Are you're saying it's an easy process for the Falcon's fan or the PC's cuz PC's are easily accessible while Falcon...not so much. So, if you're going to have to get in there and lube it every 6 months, it's probably just time to replace the fan. I've purchased good quality fans for my cases and never had one make a peep and I keep my hardware for a looooooog time. I found a discussion about replacement fans over at Atari-forum.com (http://www.atari-forum.com/viewtopic.php?t=25528). The thing that sucks a little is that it appears they soldered the fan's wires to the mb. Even 286's had pins for the fans. :? This (http://www.gamersnexus.net/guides/779-computer-case-fan-bearing-differences) article goes into great detail about fan bearings but it looks like there are many more options these days, just by looking on NewEgg.

This line says a lot about your fan choice...

 

These bearings are pretty basic in design and are used quite commonly in small toys or gadgets. Sleeve bearings use grease or oil-based substances as lubrication to reduce friction at high speeds and are almost never worth maintaining (just responsibly dispose of them if they go bad, it's cheaper that way).

They also don't like to be mounted horizontally, which is the way the fan is mounted in the Falcon. So, one would wonder if the fan in the Falcon uses ball bearings. If so, oil might be a good option but if it's a sleeve, toss it and upgrade. The only problem is that the article states that ball bearings are 1 - 3 dba louder so just keep an eye on that value. Seems that you wouldn't want to go over 25 dba but that seems very do-able. You could even slap a resistor on there to make it spin a bit slower but I'd test that first before installing it just to make sure it's not too loud.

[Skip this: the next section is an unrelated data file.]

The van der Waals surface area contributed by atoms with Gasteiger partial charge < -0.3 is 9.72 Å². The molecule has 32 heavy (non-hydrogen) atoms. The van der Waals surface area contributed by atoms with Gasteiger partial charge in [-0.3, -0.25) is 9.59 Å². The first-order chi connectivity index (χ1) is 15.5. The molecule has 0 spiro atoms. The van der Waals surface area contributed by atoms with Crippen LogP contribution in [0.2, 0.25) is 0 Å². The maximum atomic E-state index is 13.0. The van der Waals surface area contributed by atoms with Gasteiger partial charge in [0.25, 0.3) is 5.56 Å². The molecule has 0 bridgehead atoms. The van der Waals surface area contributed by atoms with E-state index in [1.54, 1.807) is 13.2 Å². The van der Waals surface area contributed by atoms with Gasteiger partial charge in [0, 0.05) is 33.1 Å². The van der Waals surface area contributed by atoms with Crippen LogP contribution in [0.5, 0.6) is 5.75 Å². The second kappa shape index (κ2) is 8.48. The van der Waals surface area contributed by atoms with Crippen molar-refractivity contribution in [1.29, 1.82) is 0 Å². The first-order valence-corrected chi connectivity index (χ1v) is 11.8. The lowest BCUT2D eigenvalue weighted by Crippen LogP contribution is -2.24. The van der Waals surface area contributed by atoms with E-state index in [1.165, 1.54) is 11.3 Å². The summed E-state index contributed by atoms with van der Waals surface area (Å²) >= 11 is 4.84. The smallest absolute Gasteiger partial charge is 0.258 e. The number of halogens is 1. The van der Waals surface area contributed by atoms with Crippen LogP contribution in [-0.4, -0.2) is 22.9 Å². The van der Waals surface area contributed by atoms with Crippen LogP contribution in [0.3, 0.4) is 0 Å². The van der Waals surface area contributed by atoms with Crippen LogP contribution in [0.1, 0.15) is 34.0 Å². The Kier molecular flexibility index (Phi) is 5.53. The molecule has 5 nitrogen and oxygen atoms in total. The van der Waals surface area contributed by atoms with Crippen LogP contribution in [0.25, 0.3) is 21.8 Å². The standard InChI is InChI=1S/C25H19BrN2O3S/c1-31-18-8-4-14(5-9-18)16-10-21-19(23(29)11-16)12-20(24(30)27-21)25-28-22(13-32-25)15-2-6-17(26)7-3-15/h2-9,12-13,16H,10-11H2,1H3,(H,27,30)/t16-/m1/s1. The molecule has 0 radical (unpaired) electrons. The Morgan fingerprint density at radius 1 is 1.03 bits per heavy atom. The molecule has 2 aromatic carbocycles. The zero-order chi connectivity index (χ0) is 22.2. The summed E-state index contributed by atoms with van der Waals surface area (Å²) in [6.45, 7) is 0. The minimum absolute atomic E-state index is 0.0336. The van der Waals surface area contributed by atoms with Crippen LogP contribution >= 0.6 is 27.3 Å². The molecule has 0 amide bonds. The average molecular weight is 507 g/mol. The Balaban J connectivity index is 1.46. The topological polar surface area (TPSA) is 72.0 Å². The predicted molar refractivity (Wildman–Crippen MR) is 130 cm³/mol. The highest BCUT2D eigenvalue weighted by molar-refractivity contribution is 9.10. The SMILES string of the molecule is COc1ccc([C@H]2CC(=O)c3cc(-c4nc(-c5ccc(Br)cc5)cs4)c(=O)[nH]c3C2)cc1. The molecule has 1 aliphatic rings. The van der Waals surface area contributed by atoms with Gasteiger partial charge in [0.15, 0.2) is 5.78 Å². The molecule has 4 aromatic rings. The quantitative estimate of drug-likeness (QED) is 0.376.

I'd also have to agree with Zogging Hell. I don't really think the right application for WD40 but then again, I'm no master of oil viscosity and how it should be used. I just a quick search online and found this article (http://www.overclockers.com/em-spinning-lubricate-pc-fans/). It seems a low viscosity would be good with bearing but a sleeved fan would require a higher viscosity oil...but we don't maintain those, do we. :D

 

Hope that helps.

Edited by Justin Payne
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Here's another thread -

http://www.atari-forum.com/viewtopic.php?t=28044